One of the big problems with our politics right now is that the categories we’re thinking in are too basic. We’re worried about China, when we should be encouraging particular groups of Chinese people to be friendly to us. We’re worried about Iran, when most of the Iranian population is relatively pro-American. We’re worried about big business or big government, when we should only be worrying about the aspects of business or government that make us less free.

I role my eyes when Obama gets called a socialist, because it seems to be an empty category. Obama favors private property and has not given a greater share of the economy to the poor. “Socialist” just has nasty connotations left from the Cold War, and that’s why Obama gets called a socialist. On the reverse, Bush was constantly being called a Fascist. Fascist is, if possible, an even more unmeaning phrase than socialist.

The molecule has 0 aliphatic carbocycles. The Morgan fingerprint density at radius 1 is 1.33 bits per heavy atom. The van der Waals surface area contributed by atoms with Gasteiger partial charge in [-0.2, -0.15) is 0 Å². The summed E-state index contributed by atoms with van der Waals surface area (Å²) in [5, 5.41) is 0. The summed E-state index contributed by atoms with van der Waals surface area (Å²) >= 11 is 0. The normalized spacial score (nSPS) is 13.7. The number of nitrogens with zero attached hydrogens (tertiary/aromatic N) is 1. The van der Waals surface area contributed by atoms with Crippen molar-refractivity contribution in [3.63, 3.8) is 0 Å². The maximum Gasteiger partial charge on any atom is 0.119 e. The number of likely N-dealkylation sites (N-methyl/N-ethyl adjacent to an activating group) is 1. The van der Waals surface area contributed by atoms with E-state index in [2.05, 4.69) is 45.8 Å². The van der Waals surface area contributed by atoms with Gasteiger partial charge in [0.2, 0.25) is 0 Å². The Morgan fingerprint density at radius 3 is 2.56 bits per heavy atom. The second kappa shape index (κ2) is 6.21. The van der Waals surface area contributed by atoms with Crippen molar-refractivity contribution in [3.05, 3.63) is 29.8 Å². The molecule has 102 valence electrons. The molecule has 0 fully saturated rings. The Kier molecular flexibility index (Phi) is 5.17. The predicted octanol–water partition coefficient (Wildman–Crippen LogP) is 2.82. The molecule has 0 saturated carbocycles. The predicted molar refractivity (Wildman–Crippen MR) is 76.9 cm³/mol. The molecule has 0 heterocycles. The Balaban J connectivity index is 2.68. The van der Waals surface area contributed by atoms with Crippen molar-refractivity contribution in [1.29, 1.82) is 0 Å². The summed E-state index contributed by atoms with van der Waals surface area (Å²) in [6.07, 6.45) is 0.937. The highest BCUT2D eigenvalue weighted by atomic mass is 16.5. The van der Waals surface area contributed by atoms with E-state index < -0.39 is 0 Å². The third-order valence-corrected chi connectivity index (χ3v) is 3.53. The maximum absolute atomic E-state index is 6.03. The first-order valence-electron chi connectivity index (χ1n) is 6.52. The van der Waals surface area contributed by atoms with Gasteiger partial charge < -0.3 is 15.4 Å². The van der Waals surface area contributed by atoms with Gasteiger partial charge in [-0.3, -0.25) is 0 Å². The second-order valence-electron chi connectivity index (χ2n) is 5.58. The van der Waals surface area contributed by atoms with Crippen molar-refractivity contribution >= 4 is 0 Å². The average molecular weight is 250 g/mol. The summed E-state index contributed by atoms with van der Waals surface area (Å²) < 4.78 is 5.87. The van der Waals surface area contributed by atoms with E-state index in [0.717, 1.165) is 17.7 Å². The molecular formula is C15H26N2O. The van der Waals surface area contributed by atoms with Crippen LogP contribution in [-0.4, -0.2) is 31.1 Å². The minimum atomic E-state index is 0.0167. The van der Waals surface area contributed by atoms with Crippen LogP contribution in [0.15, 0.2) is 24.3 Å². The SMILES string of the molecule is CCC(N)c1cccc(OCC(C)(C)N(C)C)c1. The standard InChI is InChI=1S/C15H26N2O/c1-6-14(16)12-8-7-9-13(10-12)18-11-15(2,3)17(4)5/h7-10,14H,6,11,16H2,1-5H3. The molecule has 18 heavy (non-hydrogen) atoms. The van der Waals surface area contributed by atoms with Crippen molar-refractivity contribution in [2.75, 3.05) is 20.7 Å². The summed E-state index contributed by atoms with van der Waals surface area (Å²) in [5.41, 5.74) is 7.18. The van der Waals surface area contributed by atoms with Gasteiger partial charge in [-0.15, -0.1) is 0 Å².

What we really need is a discussion of the particular policies which make presidents bad. What we get, instead, are accusations like socialist and communist.

We need categories, but we should make them smaller if we can. Specificity is better. And we can know this because specificity brings us closer to the way God sees the world** God does not think in categories. God does not need the word “chair” to know any given chair. What’s the line? “He has numbered the hairs on your head.” Essentially, if God pondered Obama, he would not think “socialist.” God would be pondering every thought, emotion, and experience Obama ever had. He would be familiar with Obama’s personality and philosophy and biases on a subatomic level. God would be pondering Obama as he is at the most fundamental level. And I really doubt God would see Obama, number the hairs on his head, and mutter, “Socialist.”